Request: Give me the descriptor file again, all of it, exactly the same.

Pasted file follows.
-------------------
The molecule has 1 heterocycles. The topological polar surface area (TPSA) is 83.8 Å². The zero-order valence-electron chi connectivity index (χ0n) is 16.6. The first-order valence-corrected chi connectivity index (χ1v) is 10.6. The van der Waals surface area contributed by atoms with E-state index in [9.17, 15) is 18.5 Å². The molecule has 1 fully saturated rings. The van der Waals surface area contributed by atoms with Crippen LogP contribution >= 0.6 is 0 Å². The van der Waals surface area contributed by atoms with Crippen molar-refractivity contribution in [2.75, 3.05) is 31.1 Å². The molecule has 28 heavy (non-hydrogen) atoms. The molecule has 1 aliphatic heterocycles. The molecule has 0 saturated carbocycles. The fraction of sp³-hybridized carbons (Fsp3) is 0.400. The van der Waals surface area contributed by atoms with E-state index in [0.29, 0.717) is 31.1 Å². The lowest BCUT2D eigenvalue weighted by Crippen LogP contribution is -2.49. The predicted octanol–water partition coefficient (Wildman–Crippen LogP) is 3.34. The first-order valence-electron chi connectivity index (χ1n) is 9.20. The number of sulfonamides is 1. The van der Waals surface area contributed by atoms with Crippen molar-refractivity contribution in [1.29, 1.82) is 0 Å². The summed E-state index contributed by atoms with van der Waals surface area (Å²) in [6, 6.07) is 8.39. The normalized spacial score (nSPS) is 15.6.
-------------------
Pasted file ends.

The molecule has 1 heterocycles. The topological polar surface area (TPSA) is 83.8 Å². The zero-order valence-electron chi connectivity index (χ0n) is 16.6. The first-order valence-corrected chi connectivity index (χ1v) is 10.6. The van der Waals surface area contributed by atoms with E-state index in [9.17, 15) is 18.5 Å². The molecule has 1 fully saturated rings. The van der Waals surface area contributed by atoms with Crippen LogP contribution >= 0.6 is 0 Å². The van der Waals surface area contributed by atoms with Crippen molar-refractivity contribution in [2.75, 3.05) is 31.1 Å². The molecule has 28 heavy (non-hydrogen) atoms. The molecule has 1 aliphatic heterocycles. The molecule has 0 saturated carbocycles. The fraction of sp³-hybridized carbons (Fsp3) is 0.400. The van der Waals surface area contributed by atoms with E-state index in [0.29, 0.717) is 31.1 Å². The lowest BCUT2D eigenvalue weighted by Crippen LogP contribution is -2.49. The predicted octanol–water partition coefficient (Wildman–Crippen LogP) is 3.34. The first-order valence-electron chi connectivity index (χ1n) is 9.20. The number of sulfonamides is 1. The van der Waals surface area contributed by atoms with Crippen molar-refractivity contribution in [1.29, 1.82) is 0 Å². The summed E-state index contributed by atoms with van der Waals surface area (Å²) in [6, 6.07) is 8.39. The normalized spacial score (nSPS) is 15.6.